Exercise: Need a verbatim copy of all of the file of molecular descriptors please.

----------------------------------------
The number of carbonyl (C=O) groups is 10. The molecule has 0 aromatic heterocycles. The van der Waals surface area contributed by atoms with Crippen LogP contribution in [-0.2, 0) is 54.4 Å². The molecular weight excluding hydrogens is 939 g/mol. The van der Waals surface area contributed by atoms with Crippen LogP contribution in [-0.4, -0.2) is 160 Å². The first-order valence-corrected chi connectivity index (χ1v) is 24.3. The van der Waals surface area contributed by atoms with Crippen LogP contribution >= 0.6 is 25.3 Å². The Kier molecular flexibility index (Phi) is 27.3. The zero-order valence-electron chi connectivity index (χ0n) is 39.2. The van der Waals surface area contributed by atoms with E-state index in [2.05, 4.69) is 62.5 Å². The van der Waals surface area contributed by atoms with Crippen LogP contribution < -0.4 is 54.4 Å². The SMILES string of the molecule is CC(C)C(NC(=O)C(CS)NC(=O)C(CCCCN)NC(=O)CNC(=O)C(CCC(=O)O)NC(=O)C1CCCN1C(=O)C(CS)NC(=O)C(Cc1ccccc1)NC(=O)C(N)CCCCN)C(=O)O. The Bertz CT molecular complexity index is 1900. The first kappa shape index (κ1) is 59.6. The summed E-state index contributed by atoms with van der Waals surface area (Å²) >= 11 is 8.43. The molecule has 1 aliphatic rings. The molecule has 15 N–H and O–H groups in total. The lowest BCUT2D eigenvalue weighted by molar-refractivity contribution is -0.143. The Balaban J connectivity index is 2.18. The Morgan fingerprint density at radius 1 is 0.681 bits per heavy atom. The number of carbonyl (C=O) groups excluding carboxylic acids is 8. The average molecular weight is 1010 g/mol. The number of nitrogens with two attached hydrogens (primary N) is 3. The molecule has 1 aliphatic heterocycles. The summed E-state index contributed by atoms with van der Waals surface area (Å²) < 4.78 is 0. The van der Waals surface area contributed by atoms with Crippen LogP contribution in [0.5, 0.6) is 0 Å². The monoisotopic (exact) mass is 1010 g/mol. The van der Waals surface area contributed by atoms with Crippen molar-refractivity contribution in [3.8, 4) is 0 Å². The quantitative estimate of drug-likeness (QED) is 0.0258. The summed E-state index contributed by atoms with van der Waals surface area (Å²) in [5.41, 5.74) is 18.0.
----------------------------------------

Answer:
The number of carbonyl (C=O) groups is 10. The molecule has 0 aromatic heterocycles. The van der Waals surface area contributed by atoms with Crippen LogP contribution in [-0.2, 0) is 54.4 Å². The molecular weight excluding hydrogens is 939 g/mol. The van der Waals surface area contributed by atoms with Crippen LogP contribution in [-0.4, -0.2) is 160 Å². The first-order valence-corrected chi connectivity index (χ1v) is 24.3. The van der Waals surface area contributed by atoms with Crippen LogP contribution >= 0.6 is 25.3 Å². The Kier molecular flexibility index (Phi) is 27.3. The zero-order valence-electron chi connectivity index (χ0n) is 39.2. The van der Waals surface area contributed by atoms with E-state index in [2.05, 4.69) is 62.5 Å². The van der Waals surface area contributed by atoms with Crippen LogP contribution < -0.4 is 54.4 Å². The SMILES string of the molecule is CC(C)C(NC(=O)C(CS)NC(=O)C(CCCCN)NC(=O)CNC(=O)C(CCC(=O)O)NC(=O)C1CCCN1C(=O)C(CS)NC(=O)C(Cc1ccccc1)NC(=O)C(N)CCCCN)C(=O)O. The Bertz CT molecular complexity index is 1900. The first kappa shape index (κ1) is 59.6. The summed E-state index contributed by atoms with van der Waals surface area (Å²) >= 11 is 8.43. The molecule has 1 aliphatic rings. The molecule has 15 N–H and O–H groups in total. The lowest BCUT2D eigenvalue weighted by molar-refractivity contribution is -0.143. The Balaban J connectivity index is 2.18. The Morgan fingerprint density at radius 1 is 0.681 bits per heavy atom. The number of carbonyl (C=O) groups excluding carboxylic acids is 8. The average molecular weight is 1010 g/mol. The number of nitrogens with two attached hydrogens (primary N) is 3. The molecule has 1 aliphatic heterocycles. The summed E-state index contributed by atoms with van der Waals surface area (Å²) < 4.78 is 0. The van der Waals surface area contributed by atoms with Crippen LogP contribution in [0.5, 0.6) is 0 Å². The monoisotopic (exact) mass is 1010 g/mol. The van der Waals surface area contributed by atoms with Crippen molar-refractivity contribution in [3.8, 4) is 0 Å². The quantitative estimate of drug-likeness (QED) is 0.0258. The summed E-state index contributed by atoms with van der Waals surface area (Å²) in [5.41, 5.74) is 18.0.